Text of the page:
My buddy CPT Joe Schultz, a Green Beret, was killed in action—on Memorial Day.

By Andrew Pridgen

On May 29, 2011 in the Wardak province of Afghanistan, CPT Joseph W. Schultz’s humvee led a convoy in the central eastern part of the country. A roadside bomb detonated when his vehicle was in range and Joe, along with Staff Sergeant Martin Apolinar and Sergeant Aaron Blasjo, died instantly.

Here is a list of Joe’s military awards and achievements: Bronze Star Medal; Purple Heart; Army Commendation Medal; Army Achievement Medal; National Defense Service Medal; Afghanistan Campaign Medal; Iraq Campaign Medal with one campaign star; Global War on Terrorism Expeditionary Medal; Overseas Service Medal; Army Service Ribbon; Combat Infantryman Badge and Parachutists Badge. He also wore the Special Forces Tab and the Ranger Tab.

I saw all of these in a case on display beneath a picture of Joe during his memorial a few weeks after his death up in Port Angles, Washington—the place they filmed the Twilight movies.

Everyone acted very official and very grown-up during the service. It was the most curious mix of folks. Square-jawed military men with tired eyes, some of whom were there with Joe that very day in Afghanistan, on temporary leave from the war to honor those lost from their Special Forces team. And guys like me, civilians who pretty clearly have no idea what’s going on in the world beyond their cubical walls and fantasy leagues—much less their own place in it.

Looking at those ribbons and medals—Joe’s life achievements in a single window box—it occurred to me, this was more than I will ever know or earn. And yet, it didn’t begin to tell his story.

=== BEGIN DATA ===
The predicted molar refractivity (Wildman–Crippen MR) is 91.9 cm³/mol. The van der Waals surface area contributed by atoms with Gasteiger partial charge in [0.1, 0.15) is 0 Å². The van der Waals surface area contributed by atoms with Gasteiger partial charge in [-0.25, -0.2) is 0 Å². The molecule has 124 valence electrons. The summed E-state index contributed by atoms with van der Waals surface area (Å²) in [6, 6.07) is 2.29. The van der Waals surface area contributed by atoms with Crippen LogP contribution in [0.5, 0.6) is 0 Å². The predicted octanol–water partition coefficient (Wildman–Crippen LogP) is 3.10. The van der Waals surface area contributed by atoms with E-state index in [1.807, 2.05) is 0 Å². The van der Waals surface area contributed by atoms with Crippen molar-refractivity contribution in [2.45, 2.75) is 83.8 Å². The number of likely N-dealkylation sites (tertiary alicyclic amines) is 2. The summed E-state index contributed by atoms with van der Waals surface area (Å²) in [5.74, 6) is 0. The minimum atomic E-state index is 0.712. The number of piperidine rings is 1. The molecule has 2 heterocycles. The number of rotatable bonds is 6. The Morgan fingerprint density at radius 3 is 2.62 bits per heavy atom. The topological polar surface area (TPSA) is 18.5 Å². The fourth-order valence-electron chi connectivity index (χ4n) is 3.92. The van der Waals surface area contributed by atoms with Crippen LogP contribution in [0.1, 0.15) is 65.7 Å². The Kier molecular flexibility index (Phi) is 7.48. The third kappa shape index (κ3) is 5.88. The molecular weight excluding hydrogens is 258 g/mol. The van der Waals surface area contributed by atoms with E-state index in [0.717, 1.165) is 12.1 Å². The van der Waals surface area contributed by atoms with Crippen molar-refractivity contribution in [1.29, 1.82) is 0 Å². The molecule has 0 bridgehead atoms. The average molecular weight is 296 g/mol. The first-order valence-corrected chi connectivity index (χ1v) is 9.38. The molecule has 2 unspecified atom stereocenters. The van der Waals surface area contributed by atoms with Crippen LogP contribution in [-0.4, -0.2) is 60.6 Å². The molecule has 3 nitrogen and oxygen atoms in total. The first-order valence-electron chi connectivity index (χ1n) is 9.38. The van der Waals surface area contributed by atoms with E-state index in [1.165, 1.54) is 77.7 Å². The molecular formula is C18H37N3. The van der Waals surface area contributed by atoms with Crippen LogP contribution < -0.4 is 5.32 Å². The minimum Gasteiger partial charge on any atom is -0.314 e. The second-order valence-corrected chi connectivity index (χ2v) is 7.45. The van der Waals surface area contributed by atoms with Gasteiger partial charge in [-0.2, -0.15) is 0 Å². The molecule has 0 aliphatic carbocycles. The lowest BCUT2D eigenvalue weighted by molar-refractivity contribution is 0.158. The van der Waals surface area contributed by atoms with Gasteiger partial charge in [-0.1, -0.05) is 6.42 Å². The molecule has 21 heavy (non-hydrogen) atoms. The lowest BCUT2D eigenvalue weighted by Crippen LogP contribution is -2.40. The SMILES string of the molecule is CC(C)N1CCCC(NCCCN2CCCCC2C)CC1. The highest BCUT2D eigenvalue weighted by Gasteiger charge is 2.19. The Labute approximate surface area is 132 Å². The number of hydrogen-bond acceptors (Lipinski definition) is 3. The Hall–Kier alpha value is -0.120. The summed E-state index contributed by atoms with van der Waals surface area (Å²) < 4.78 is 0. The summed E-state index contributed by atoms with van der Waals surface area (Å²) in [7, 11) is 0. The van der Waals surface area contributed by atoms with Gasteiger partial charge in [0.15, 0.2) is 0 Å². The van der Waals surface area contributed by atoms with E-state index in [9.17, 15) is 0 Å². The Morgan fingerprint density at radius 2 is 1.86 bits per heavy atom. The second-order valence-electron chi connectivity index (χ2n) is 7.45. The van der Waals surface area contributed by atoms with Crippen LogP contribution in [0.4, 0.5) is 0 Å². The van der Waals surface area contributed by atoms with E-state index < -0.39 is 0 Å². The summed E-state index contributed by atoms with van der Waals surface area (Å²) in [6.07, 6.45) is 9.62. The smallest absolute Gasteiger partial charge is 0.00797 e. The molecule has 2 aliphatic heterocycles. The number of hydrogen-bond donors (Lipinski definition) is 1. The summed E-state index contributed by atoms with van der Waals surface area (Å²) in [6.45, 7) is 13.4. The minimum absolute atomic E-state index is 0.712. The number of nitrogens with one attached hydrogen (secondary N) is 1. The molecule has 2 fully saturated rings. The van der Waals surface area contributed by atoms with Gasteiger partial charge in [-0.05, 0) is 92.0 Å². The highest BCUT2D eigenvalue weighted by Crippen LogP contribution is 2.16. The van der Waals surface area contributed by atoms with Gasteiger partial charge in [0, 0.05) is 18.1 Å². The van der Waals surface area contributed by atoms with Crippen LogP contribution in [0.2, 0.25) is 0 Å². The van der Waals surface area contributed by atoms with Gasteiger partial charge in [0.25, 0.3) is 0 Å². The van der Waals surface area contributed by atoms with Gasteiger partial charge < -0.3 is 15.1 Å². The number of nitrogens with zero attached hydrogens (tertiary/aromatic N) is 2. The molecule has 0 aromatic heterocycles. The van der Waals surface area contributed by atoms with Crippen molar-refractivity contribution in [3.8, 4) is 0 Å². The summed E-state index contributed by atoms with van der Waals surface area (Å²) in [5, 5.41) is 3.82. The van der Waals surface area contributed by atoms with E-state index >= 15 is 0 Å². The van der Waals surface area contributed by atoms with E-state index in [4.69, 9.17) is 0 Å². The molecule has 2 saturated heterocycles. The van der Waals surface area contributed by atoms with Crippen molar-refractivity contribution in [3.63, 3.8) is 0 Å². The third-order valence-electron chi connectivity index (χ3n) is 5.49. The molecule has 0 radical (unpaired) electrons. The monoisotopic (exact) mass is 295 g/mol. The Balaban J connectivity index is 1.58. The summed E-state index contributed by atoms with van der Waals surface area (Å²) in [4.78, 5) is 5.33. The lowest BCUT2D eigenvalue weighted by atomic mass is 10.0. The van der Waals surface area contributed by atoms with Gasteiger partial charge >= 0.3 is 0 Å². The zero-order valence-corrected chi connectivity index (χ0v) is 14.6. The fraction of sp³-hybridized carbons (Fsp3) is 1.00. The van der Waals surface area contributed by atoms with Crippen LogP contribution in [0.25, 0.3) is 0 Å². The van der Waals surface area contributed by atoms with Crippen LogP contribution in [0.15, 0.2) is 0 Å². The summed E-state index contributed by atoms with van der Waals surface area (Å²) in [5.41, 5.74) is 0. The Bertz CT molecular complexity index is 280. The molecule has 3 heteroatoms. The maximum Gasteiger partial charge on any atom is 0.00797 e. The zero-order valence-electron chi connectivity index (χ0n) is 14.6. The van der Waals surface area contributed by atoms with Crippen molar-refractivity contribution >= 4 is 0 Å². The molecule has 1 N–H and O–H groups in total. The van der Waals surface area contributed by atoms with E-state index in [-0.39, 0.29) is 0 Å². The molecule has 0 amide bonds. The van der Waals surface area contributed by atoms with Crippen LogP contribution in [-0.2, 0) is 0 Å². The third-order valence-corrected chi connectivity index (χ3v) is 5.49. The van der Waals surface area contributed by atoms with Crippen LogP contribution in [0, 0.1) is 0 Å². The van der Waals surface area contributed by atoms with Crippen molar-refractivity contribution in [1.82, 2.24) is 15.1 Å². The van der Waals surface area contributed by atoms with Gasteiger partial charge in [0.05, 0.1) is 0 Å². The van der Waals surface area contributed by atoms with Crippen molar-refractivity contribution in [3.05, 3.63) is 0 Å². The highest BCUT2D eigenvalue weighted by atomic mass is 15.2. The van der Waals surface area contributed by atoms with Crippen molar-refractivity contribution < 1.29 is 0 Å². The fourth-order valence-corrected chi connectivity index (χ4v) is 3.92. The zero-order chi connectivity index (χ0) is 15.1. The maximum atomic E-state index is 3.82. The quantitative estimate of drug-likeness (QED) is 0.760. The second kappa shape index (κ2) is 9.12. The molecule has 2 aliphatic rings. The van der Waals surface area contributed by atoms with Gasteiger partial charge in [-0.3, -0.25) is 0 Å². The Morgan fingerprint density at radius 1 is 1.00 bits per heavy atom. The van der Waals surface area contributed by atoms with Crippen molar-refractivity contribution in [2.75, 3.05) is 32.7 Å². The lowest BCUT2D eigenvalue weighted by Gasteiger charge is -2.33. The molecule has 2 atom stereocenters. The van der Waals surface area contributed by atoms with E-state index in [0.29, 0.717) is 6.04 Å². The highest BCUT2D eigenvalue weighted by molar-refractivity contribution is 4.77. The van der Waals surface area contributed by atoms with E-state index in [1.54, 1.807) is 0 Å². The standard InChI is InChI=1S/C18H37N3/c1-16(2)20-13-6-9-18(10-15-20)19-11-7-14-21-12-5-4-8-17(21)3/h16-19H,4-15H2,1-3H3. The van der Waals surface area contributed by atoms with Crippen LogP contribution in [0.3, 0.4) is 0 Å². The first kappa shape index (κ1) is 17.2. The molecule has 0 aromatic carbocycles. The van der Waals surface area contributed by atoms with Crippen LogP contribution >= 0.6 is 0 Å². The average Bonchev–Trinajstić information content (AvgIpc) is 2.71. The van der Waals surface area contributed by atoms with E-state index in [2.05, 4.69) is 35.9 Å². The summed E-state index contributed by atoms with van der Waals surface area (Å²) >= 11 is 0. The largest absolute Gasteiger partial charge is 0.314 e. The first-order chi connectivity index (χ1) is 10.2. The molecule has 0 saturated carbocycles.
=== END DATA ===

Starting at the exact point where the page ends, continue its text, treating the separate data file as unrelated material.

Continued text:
What used to be a long weekend the two of us would spend on top of a houseboat drenched in sweat and beer declaring war on our braincells; the one most of the rest of America says, “Maybe this is the day I should stand up …and buy a new mattress”, I think of Joe.

Specifically, I think of Joe getting up in the morning and dying before noon.

As much as I have said, “Joe should not have died that day”, maybe I’ve been wrong. Maybe it is that simple. We’re born and we die and what we do in the middle is up to us. He did it the right way.

I met Joe as I tore through his freshman dorm at Oregon on a Friday evening like a brush fire. All 18 years and 135 pounds of me had been served a half a fifth of tequila somewhere else in a bathroom stall. I thought I might be looking to round up a posse to go terrorize the rest of campus, but more likely should have been looking for a place to rest my head.

I stumbled upon about eight other gangly boy-men in Joe’s room as I was trolling the halls of every dorm complex I could sneak into that night. They were tearing open those mini boxes of sugar cereal spirited from the cafeteria and seeing how many one could ingest in under a minute. The record was three and a half.

I talked fast and certain about some party I knew of just off campus. There would be kegs of beer and women of ill-repute and live music and it was all free and waiting for us—out there. Though there was no reference about who I was or whether I was telling the truth, my plan seemed like a better alternative.

So, we set out into the night. Me and Joe and a half-dozen other guys who were equally enamored with paroling ourselves from the brick- and cinder-block cells.

I had an inkling of a gathering. I’d run into the older brother of a buddy of mine from high school at the book store earlier that day. He told me about this thing that night he was going to. He didn’t necessarily invite me. He didn’t necessarily tell me where it was. He just said there was a big deal going on on the south side of campus. I think he said, “You should swing by” but I’m not really sure if he was talking to me or the girl between us in line.